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dc.contributor.authorGlynne-Jones, Rob
dc.contributor.authorMeadows, Helen
dc.contributor.authorWan, Susan
dc.contributor.authorGollins, Simon W
dc.contributor.authorLeslie, Martin
dc.contributor.authorLevine, Edward
dc.contributor.authorMcDonald, Alec C
dc.contributor.authorMyint, A Sun
dc.contributor.authorSamuel, Les
dc.contributor.authorSebag-Montefiore, David
dc.date.accessioned2009-05-12T18:01:07Z
dc.date.available2009-05-12T18:01:07Z
dc.date.issued2008-09-01
dc.identifier.citationEXTRA--a multicenter phase II study of chemoradiation using a 5 day per week oral regimen of capecitabine and intravenous mitomycin C in anal cancer. 2008, 72 (1):119-26 Int. J. Radiat. Oncol. Biol. Phys.en
dc.identifier.issn0360-3016
dc.identifier.pmid18472366
dc.identifier.doi10.1016/j.ijrobp.2007.12.012
dc.identifier.urihttp://hdl.handle.net/10541/67983
dc.description.abstractPURPOSE: 5-Fluorouracil (5-FU) + mitomycin C (MMC)-based chemoradiotherapy is standard treatment for patients with epidermoid anal carcinoma. Clinical trials in other cancers have confirmed 5-FU can successfully be replaced by the oral fluoropyrimidine capecitabine. This phase II trial aimed to determine the feasibility, toxicity, and efficacy of capecitabine, MMC and radiotherapy (RT) in anal cancer patients. METHODS AND MATERIALS: Radiotherapy comprised the schedule of the UK Anal Cancer Trial (ACT) II trial (50.4 Gy in 28 fractions of 1.8 Gy). With MMC (12 mg/m2) on Day 1 and capecitabine on each RT treatment day in two divided doses (825 mg/m2 b.i.d). The endpoints were complete response at 4 weeks, local control at 6 months and toxicity. RESULTS: Thirty-one patients entered the trial. The median age was 61 years (range 45-86) with 14 males and 17 females. Compliance with chemotherapy with no dose interruptions or delays was 68%, and with RT was 81%. Eighteen (58%) patients completed both modalities of treatment as planned. Dose-limiting Grade 3 or 4 diarrhea was seen in 1 of 31 patients. Three patients experienced Grade 3 neutropenia. There were no treatment-related deaths. Four weeks following completion of chemoradiation, 24 patients (77%) had a complete clinical response, and 4 (16%) a partial response. With a median follow-up of 14 months, three locoregional relapses occurred. CONCLUSIONS: Capecitabine with MMC and RT in with patients anal carcinoma is well tolerated, with minimal toxicity and acceptable compliance. We recommend testing this schedule in future national Phase III studies in anal cancer.
dc.language.isoenen
dc.subjectAnal Canceren
dc.subjectCancer Recurrenceen
dc.subjectCapecitabineen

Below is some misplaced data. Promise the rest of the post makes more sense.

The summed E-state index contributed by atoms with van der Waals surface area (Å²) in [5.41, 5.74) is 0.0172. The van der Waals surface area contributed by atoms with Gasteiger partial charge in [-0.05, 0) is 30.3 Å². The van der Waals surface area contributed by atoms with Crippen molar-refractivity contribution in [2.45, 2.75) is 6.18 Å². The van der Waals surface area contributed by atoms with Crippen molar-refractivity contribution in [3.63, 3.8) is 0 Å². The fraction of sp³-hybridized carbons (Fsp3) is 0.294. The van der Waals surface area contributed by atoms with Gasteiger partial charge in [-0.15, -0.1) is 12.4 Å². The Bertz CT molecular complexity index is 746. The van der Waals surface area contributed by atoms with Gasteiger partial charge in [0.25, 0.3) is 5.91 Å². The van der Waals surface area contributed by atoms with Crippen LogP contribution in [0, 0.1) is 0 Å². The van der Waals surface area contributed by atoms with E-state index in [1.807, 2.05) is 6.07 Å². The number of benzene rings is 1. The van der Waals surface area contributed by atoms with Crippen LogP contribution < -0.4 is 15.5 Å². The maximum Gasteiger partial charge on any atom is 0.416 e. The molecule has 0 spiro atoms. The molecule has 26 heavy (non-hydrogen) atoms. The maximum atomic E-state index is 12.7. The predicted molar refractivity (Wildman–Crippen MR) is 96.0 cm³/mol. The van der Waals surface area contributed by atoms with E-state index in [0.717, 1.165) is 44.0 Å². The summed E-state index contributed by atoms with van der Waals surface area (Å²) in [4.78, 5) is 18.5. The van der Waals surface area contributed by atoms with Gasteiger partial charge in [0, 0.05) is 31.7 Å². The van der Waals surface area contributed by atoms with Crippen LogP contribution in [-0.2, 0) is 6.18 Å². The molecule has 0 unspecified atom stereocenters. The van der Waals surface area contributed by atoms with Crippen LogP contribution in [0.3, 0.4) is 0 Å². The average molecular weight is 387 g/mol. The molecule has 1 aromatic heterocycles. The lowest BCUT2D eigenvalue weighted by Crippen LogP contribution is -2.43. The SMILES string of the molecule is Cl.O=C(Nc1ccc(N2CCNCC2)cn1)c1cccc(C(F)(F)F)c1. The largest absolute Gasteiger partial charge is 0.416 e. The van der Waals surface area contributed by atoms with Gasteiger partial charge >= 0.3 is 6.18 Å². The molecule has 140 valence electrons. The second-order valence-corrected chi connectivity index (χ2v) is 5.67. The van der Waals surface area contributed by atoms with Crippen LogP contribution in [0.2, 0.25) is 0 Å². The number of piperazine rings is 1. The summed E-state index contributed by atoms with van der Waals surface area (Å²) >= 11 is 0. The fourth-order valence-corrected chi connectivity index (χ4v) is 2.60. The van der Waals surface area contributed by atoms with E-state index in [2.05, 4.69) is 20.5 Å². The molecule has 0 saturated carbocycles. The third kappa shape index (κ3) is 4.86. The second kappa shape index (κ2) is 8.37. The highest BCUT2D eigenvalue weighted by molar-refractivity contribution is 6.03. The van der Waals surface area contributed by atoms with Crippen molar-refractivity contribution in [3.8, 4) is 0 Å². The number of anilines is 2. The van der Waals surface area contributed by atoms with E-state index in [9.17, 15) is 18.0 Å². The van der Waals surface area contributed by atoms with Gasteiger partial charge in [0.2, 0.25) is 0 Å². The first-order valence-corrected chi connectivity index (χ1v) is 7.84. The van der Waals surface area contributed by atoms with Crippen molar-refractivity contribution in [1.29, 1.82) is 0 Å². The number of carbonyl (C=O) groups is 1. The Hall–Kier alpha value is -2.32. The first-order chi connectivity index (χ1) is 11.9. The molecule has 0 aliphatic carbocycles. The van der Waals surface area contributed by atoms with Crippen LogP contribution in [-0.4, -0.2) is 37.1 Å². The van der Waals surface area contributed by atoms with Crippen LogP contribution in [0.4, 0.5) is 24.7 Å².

dc.subjectRadical Chemoradiationen
dc.subject.meshAdministration, Oral
dc.subject.meshAged
dc.subject.meshAged, 80 and over
dc.subject.meshAntineoplastic Combined Chemotherapy Protocols
dc.subject.meshAnus Neoplasms
dc.subject.meshCarcinoma, Squamous Cell
dc.subject.meshCombined Modality Therapy
dc.subject.meshDeoxycytidine
dc.subject.meshDiarrhea
dc.subject.meshDrug Administration Schedule
dc.subject.meshFeasibility Studies
dc.subject.meshFemale
dc.subject.meshFluorouracil
dc.subject.meshGreat Britain
dc.subject.meshHumans
dc.subject.meshInfusions, Intravenous
dc.subject.meshMale
dc.subject.meshMiddle Aged
dc.subject.meshMitomycin
dc.subject.meshNeoplasm Recurrence, Local
dc.subject.meshNeutropenia
dc.subject.meshRadiotherapy Dosage
dc.subject.meshRemission Induction
dc.titleEXTRA--a multicenter phase II study of chemoradiation using a 5 day per week oral regimen of capecitabine and intravenous mitomycin C in anal cancer.en
dc.typeArticleen
dc.contributor.departmentMount Vernon Cancer Centre, Mount Vernon Hospital, Middlesex, United Kingdom. rob.glynnejones@nhs.neten
dc.identifier.journalInternational Journal of Radiation Oncology, Biology, Physicsen
html.description.abstractPURPOSE: 5-Fluorouracil (5-FU) + mitomycin C (MMC)-based chemoradiotherapy is standard treatment for patients with epidermoid anal carcinoma. Clinical trials in other cancers have confirmed 5-FU can successfully be replaced by the oral fluoropyrimidine capecitabine. This phase II trial aimed to determine the feasibility, toxicity, and efficacy of capecitabine, MMC and radiotherapy (RT) in anal cancer patients. METHODS AND MATERIALS: Radiotherapy comprised the schedule of the UK Anal Cancer Trial (ACT) II trial (50.4 Gy in 28 fractions of 1.8 Gy). With MMC (12 mg/m2) on Day 1 and capecitabine on each RT treatment day in two divided doses (825 mg/m2 b.i.d). The endpoints were complete response at 4 weeks, local control at 6 months and toxicity. RESULTS: Thirty-one patients entered the trial. The median age was 61 years (range 45-86) with 14 males and 17 females. Compliance with chemotherapy with no dose interruptions or delays was 68%, and with RT was 81%. Eighteen (58%) patients completed both modalities of treatment as planned. Dose-limiting Grade 3 or 4 diarrhea was seen in 1 of 31 patients. Three patients experienced Grade 3 neutropenia. There were no treatment-related deaths. Four weeks following completion of chemoradiation, 24 patients (77%) had a complete clinical response, and 4 (16%) a partial response. With a median follow-up of 14 months, three locoregional relapses occurred. CONCLUSIONS: Capecitabine with MMC and RT in with patients anal carcinoma is well tolerated, with minimal toxicity and acceptable compliance. We recommend testing this schedule in future national Phase III studies in anal cancer.


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